Top 5 Best Organic Farm Stays in Thailand

Some farm stays are very comfortable such as Asita Eco Resort

Some farm stays are very comfortable such as Asita Eco Resort

Enjoy a slow-paced life in every moment in our 5 best selected choices of organic farm stays in Thailand! Find the perfect place for your next journey! This is just one example in one country. There are many possibilities worldwide.

Some farm stays are very low cost and more rustic.

Some farm stays are very low cost and more rustic.

You can find farm stays around the world by searching online for keywords Farm Stay and the country you want to stay in. Here’s the link for Farm Stay US, a U.S. Farm Stay Association.

Staying at organic farms is a great way to travel the world on a budget. Accommodations are often quite affordable, and you would have some of the freshest, healthiest food on the planet. You could stay in uncrowded, non-touristy pristine rural areas. Search online before choosing locations to find best places. Some farms offer WWOOFER work exchanges where you can live practically free if you’re willing to help do farm chores. Ask about Internet speed and availability before making reservations. You can also search for more specifics by searching keywords Farm Stay plus keywords such as Organic Farms, Fruit Farms, Workshops, Natural Building, etc. You could turn a vacation into a low cost adventure.

There are many possibilities for farm stays, including:
– Negotiate free food and rent in exchange for leading a workshop
– Start a blog such as Farm Stay Reviews (fictitious example for illustration purposes) and negotiate discounts.
– Find out key harvest times at places that sound most interesting. For instance, you could probably negotiate a discount for bulk food if you help during their busy season. You could transport the fruit, etc. back home for canning. One or two people could pick produce and then send it home for other family members to process. Repeat several times and you’d soon have a years’ supply stored up in your rootcellar or cool pantry.
– You could choose a favorite region such as the area with best organic farms and travel between farms by bicycle, motorcycle, tiny home, RV, etc.
– Select farm stays according to your preferences: best restaurants (check out reviews on sites such as Trip, best prices, guided tours, learning permaculture, low cost camping options, your favorite terrain (forest, beaches, etc.), preferred activities (mountain biking, hiking, surfing, volunteerism), special amenities such as yoga classes, massage, nearby shopping and national parks, etc. You might find free camping in a national park and eat at the restaurant in the Farm Stay.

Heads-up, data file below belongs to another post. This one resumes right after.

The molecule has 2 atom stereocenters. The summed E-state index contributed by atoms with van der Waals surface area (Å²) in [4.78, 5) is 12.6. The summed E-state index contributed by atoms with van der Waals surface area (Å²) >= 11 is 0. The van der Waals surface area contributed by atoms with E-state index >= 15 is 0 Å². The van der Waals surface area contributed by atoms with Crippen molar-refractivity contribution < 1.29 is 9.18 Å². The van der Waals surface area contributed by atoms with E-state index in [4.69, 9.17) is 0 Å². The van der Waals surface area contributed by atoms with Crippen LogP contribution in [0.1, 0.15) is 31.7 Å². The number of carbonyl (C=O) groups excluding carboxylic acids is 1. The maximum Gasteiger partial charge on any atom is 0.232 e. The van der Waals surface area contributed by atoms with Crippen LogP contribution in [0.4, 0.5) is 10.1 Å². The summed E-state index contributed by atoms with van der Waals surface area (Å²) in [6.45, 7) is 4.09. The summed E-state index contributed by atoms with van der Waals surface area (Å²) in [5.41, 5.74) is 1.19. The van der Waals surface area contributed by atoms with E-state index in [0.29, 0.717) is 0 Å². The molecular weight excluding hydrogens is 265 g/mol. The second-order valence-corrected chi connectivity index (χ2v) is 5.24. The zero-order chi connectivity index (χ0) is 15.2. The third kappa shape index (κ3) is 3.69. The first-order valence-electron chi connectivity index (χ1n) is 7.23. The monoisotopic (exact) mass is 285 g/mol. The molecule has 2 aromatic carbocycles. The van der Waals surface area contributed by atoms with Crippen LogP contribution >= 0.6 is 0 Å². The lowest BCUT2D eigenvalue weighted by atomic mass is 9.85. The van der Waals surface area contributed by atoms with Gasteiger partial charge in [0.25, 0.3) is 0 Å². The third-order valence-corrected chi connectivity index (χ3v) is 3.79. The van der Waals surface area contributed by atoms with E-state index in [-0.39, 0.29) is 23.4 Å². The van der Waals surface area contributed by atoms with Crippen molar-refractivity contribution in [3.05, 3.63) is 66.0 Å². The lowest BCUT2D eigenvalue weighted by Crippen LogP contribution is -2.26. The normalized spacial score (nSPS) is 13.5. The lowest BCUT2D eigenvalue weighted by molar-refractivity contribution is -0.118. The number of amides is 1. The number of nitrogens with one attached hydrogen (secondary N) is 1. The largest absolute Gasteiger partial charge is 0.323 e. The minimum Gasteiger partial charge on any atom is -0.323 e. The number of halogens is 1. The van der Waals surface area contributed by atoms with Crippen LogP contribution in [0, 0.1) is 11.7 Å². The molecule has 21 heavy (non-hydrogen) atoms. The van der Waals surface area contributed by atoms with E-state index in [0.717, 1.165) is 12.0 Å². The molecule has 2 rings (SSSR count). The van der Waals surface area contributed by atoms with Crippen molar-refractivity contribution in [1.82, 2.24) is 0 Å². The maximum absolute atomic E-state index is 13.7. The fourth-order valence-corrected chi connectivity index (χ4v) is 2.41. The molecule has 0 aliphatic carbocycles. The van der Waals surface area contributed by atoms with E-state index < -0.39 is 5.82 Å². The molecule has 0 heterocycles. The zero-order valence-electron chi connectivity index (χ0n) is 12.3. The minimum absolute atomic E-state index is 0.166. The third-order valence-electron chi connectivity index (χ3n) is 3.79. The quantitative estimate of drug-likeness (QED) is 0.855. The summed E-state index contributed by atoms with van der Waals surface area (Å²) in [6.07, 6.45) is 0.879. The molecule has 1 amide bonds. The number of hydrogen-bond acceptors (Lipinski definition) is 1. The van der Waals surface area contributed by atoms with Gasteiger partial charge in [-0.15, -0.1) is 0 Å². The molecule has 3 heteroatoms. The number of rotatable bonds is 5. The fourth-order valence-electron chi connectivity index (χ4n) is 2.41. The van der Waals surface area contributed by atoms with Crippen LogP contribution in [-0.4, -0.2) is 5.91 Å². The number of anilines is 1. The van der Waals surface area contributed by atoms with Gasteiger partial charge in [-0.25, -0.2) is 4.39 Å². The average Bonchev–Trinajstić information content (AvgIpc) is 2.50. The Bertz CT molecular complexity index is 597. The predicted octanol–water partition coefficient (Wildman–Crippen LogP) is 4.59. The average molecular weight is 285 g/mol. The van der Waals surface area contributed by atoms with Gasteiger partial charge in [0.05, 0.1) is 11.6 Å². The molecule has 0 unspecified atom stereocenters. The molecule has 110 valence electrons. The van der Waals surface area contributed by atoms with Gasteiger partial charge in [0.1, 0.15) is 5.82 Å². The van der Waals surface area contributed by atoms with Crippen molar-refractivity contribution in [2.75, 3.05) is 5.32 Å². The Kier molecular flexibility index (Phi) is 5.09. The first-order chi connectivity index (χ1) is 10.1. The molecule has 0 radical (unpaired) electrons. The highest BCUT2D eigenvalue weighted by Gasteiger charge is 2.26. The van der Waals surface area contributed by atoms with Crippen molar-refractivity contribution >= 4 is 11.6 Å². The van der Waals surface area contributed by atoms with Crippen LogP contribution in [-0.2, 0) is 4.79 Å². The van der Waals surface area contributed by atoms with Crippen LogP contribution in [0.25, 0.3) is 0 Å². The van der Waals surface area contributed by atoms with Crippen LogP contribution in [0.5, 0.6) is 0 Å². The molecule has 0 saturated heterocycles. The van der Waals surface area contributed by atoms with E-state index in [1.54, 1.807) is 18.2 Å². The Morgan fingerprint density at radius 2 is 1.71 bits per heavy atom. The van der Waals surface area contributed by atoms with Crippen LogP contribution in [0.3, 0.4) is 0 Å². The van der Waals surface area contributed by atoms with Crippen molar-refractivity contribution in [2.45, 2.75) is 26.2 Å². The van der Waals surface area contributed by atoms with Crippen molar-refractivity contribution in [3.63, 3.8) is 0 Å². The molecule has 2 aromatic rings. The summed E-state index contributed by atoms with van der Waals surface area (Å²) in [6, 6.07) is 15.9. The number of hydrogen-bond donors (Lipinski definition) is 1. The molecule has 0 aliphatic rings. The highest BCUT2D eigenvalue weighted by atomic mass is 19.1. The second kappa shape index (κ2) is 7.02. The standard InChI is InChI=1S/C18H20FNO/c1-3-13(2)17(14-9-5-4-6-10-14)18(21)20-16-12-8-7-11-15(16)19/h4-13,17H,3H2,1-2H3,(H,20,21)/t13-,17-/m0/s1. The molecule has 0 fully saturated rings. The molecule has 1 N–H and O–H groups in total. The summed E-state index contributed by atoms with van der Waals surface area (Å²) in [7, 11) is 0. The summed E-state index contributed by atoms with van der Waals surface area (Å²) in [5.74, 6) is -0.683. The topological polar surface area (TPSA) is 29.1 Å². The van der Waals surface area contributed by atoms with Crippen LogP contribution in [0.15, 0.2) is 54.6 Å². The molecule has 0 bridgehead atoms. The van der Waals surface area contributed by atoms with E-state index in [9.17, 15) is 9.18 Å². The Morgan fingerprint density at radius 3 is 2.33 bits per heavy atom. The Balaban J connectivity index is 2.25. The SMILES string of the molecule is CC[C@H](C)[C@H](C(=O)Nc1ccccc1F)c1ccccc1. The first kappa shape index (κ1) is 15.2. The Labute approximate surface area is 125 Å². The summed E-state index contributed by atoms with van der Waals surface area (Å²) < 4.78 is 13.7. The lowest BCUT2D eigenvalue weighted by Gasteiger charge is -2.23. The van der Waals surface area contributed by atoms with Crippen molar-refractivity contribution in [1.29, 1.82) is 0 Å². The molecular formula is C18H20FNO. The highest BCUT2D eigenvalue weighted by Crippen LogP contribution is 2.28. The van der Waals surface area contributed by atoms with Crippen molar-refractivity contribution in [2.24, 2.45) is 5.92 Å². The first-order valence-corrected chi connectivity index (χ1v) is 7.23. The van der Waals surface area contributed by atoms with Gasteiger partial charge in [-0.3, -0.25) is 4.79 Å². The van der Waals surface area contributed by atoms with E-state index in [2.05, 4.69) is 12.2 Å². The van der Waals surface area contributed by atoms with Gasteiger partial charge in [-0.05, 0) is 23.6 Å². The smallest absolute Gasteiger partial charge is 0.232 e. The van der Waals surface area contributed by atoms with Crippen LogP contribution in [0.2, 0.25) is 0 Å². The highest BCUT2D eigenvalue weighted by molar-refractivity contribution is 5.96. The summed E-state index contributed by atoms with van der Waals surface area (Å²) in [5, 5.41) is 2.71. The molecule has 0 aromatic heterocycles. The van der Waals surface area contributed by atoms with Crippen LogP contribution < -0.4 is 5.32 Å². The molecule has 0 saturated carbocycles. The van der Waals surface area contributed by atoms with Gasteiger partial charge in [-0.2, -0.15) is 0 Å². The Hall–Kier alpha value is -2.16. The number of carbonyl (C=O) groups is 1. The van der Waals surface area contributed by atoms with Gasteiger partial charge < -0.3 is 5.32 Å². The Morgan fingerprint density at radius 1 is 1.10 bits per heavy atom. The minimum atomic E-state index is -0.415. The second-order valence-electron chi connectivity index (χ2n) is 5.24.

– Start working online and travel full or part-time as a digital nomad. This could include freelance work such as programming or creating websites, writing books, editing, online teaching, making music… Many possibilities.
– You could alternate farm stays with home stays, hotels, etc. in cities for variety.

***Pick and choose multiple options to create an awesome life of fun, adventure, travel and doing good.***

Best Farm Stays in Thailand
This idea is related to the blog post a few days ago about staying/living at multiple organic farms (Distributed Farm Network). As Ajarn Richard points out “If you can offer tips for soil regeneration or natural building, etc. (add value to the farm) you will find many openings.” He’s already started doing this.

Long Term Visitor Areas – Cheap Living on Federal Land

We are visiting the BLM Imperial Dam LTVA (Long Term Visitor Area) to share a location where folks are living cheap and tiny. The LTVA is home to thousands of people throughout the winter and is a very affordable lifestyle. The cost is only $180 for 7 months over the winter. Located along the Colorado River there are ample recreation opportunities; Fishing, boating, swimming, wildlife viewing and ATV trails. There are other LTVA locations besides Imperial Dam.

Related: Great video about nomad living, the best state to get a driver’s license and register your vehicle, health insurance, mail forwarding, etc. by Bob at Cheap RV Living: Where to Make your State Residence and How to Do it

Life In The World’s Most Traveled Tiny House

Tiny House Expedition is the world’s most traveled tiny house. Since filming this story in Vancouver, this intrepid family have put many thousands more miles behind them and now have travelled over 40,000 (64,000km) miles in their 20′ (6m) tiny house on wheels.